I was always a fan of XTree[1], was always more intuitive to me than norton commander.

Still have the shortcuts in muscle memory `xtg` for the win

[1] https://en.wikipedia.org/wiki/XTree


I liked Xtree. I actually had my own DOS file manager (Directory Freedom) but that was deliberately kept very small and fast. I liked Xtree for when I wanted to look at or work with the whole directory structure.


> It was published by Underwear Systems, later Executive Systems, Inc.

Beautiful.


Came here to basically say this :-)


I never used NC much, but I recall a friend of mine having a DOS PC that booted into it.. When I first ventured into linux, I was not good with the command line, and was very pleased to find MC, it helped me a lot until I got the hang of the CLI.


FAR manager is still a nice way to manage files in a 2-pane mode on Windows


Left windows years ago and not looking back, and FAR manager is the only software I miss on Ubuntu. midnight commander doesn't even come close, unfortunately.


There is a port of sorts: https://github.com/elfmz/far2l Still an early stage but nonetheless.


I still use it daily.


I have stopped using Windows, but the only software that I miss is a modern NC clone called Far Manager [1].

[1] https://www.farmanager.com/


Have you tried Midnight Commander?


Of course, but MC is (to put it lightly) not feature complete :) Ended by using MC, far2l (Far Manager 2 Linux clone) and Far Manager 3 under Wine depending on a task, but nothing can compare to native Far on Windows.


Far for Linux now works well. But I have adapted to mc since then.


TIL Far for Linux exists! Will go check it out now.


Norton Commander is to DOS as Directory Opus is to the Amiga.

https://en.wikipedia.org/wiki/Directory_Opus


I noted with some interest (now about 20 years ago) that Directory Opus had gotten a Windows version. It still seems to be alive and kicking, which is good to see!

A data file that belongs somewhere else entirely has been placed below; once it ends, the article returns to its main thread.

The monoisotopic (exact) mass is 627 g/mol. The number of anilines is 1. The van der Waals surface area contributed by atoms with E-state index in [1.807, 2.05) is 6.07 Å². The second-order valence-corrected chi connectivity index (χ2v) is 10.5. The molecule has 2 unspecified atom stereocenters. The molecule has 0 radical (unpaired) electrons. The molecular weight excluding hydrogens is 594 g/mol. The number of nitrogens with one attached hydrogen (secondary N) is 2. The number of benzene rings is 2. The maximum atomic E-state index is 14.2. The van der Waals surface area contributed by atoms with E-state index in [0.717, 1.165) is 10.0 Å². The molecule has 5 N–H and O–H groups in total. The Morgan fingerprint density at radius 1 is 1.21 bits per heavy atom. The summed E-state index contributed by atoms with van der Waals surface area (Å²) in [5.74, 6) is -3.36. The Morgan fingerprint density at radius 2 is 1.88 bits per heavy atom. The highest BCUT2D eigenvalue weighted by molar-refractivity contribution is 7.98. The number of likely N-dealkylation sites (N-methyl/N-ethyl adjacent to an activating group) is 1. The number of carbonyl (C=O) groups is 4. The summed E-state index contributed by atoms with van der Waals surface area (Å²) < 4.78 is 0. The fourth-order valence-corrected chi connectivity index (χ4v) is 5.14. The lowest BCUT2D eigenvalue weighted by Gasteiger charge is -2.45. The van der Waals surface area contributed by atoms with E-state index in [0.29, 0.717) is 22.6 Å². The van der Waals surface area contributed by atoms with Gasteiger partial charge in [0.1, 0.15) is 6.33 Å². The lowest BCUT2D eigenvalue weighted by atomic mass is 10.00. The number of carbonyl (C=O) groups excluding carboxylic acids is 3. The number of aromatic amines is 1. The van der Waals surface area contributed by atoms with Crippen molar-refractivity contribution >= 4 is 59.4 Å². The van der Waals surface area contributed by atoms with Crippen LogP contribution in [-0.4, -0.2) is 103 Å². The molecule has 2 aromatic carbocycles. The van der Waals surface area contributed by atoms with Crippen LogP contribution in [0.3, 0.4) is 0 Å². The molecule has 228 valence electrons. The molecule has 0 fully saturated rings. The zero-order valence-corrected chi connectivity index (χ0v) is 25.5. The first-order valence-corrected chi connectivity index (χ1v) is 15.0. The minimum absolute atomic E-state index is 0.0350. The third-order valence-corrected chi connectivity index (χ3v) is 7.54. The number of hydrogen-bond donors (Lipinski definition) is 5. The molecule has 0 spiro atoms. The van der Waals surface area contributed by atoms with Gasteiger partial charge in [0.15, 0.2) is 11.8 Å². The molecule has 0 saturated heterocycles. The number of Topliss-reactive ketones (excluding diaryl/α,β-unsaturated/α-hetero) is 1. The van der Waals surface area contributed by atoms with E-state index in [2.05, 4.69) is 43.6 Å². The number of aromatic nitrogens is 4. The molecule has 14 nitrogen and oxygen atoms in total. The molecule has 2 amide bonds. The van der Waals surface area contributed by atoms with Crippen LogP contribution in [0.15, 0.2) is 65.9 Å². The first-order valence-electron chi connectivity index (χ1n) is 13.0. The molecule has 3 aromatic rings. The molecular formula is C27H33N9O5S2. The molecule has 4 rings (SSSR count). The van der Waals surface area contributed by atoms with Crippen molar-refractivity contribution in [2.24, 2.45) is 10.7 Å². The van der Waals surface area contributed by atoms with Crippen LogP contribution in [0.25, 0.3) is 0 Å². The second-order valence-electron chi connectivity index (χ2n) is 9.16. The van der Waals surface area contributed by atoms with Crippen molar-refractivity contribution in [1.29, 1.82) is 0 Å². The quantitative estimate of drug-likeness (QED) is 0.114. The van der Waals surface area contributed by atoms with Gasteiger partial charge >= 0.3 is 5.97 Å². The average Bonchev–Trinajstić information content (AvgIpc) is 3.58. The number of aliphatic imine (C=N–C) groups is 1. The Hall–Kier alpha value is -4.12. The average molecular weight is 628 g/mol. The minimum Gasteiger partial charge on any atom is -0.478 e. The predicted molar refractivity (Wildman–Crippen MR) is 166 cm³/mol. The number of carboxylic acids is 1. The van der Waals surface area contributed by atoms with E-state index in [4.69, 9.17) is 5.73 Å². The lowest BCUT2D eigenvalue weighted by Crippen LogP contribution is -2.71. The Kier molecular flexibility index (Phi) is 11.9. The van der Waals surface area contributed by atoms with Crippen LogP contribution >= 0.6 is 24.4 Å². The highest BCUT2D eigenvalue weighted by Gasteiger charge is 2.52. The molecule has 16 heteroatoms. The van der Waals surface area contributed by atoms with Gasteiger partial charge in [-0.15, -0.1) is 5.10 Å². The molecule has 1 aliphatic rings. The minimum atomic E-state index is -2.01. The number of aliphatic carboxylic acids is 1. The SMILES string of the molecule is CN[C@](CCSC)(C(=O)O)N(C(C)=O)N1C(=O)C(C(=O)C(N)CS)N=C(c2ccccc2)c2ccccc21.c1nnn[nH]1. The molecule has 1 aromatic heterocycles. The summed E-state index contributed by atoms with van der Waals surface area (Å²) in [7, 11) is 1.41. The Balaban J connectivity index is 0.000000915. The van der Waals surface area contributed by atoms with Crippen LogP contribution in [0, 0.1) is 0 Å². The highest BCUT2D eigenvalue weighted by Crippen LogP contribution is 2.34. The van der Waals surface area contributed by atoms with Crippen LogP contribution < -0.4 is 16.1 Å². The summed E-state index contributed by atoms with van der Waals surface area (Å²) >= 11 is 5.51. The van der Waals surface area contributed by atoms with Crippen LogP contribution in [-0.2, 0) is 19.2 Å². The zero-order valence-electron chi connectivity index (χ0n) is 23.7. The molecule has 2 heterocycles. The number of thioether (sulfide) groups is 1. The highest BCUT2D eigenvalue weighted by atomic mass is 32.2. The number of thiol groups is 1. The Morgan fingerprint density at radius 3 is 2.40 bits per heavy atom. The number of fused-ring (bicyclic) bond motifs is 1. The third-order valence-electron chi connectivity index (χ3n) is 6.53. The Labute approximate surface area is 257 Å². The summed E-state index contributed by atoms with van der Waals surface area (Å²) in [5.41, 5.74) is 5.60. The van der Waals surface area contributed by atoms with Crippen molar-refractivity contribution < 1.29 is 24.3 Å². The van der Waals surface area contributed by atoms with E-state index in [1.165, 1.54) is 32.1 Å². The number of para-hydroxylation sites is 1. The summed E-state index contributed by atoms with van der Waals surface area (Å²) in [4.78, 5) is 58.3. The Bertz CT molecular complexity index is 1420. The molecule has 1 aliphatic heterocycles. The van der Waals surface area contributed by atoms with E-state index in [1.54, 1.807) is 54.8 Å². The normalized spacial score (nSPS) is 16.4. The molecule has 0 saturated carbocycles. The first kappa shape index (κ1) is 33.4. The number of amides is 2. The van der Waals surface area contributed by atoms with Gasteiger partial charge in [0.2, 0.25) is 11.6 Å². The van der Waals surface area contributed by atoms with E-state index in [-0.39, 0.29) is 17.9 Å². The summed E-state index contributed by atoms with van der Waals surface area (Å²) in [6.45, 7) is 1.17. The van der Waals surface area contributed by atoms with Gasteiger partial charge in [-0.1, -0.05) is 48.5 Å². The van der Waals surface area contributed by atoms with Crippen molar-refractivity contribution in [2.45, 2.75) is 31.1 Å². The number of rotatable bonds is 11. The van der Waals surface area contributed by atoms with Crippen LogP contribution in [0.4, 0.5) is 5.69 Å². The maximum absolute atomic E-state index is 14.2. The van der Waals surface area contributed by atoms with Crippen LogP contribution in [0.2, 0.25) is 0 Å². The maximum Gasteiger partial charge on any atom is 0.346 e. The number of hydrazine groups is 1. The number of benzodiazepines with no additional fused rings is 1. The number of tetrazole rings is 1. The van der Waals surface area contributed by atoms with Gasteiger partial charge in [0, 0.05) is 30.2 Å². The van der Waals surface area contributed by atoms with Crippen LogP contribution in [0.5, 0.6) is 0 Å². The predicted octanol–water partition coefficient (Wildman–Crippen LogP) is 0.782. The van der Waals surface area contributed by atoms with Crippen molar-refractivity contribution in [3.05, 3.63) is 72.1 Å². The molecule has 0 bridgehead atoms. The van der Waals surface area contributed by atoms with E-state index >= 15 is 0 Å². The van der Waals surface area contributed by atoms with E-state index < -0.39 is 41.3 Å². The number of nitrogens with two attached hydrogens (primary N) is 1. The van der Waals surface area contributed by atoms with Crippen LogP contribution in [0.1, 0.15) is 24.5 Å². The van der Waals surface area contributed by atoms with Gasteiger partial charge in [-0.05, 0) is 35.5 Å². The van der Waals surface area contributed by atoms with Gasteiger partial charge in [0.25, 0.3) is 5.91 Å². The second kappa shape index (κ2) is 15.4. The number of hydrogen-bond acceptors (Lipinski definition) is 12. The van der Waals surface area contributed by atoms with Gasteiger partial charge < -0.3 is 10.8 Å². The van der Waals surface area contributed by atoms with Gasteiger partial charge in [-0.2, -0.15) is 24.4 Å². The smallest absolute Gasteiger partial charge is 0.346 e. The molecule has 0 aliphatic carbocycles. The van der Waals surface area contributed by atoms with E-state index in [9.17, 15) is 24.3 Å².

Norton Commander was in the autoexec.bat of virtually every computer I saw between ~1992 and 1998. Dos Navigator replaced it for a while, then Windows Commander, later renamed to Total Commander. I still have Total Commander pinned to the taskbar of every computer I use, I bought a few dozen licenses back in ~ 2008-2009.

In ~ 1994 I wrote a limited feature clone of NC in FoxPro just to show some colleagues in college that it can be done fast and easy. It motivated them to learn FoxPro and a few become developers using it for the next 5-10 years.


Dos Navigator was such a great productivity tool! Guys who made it (Ritlabs) went on to develop TheBat! email client which was also pretty amazing.


Sweet memories... [1] is a great walk down memory lane.

[1] http://www.softpanorama.org/OFM/Paradigm/Ch03/norton_command...


Nimble Commmader (https://github.com/mikekazakov/nimble-commander) is the real deal for dual panel managers fanboys with macs.


I still use Midnight Commander on the daily basis. It is immensely useful for e.g. exploring a large codebase. I don’t know why it is frowned upon by many people.


Meant genuinely and with 0% troll: why? What does it get you that ls (-ltr and optionally |less) doesn't? I know that some people love mc and I've never...got it. I've never really asked them in great detail.

What are the 'killer features' of MC over the more "usual" *nix tools of find/grep/ls/awk/sed/vim? I'd love to know if I'm missing a trick!


Exploration — you are entering the unknown codebase, and you _see_ file and directory structure, presented before you. The unix tools are good if you planned beforehand what are you going to do; mc is great for when you don’t know yet.

Targeted selection — it is really easy to select 20-30 files arbitrarily to e.g. copy them to the new directory. With cp/ls, it takes much more time.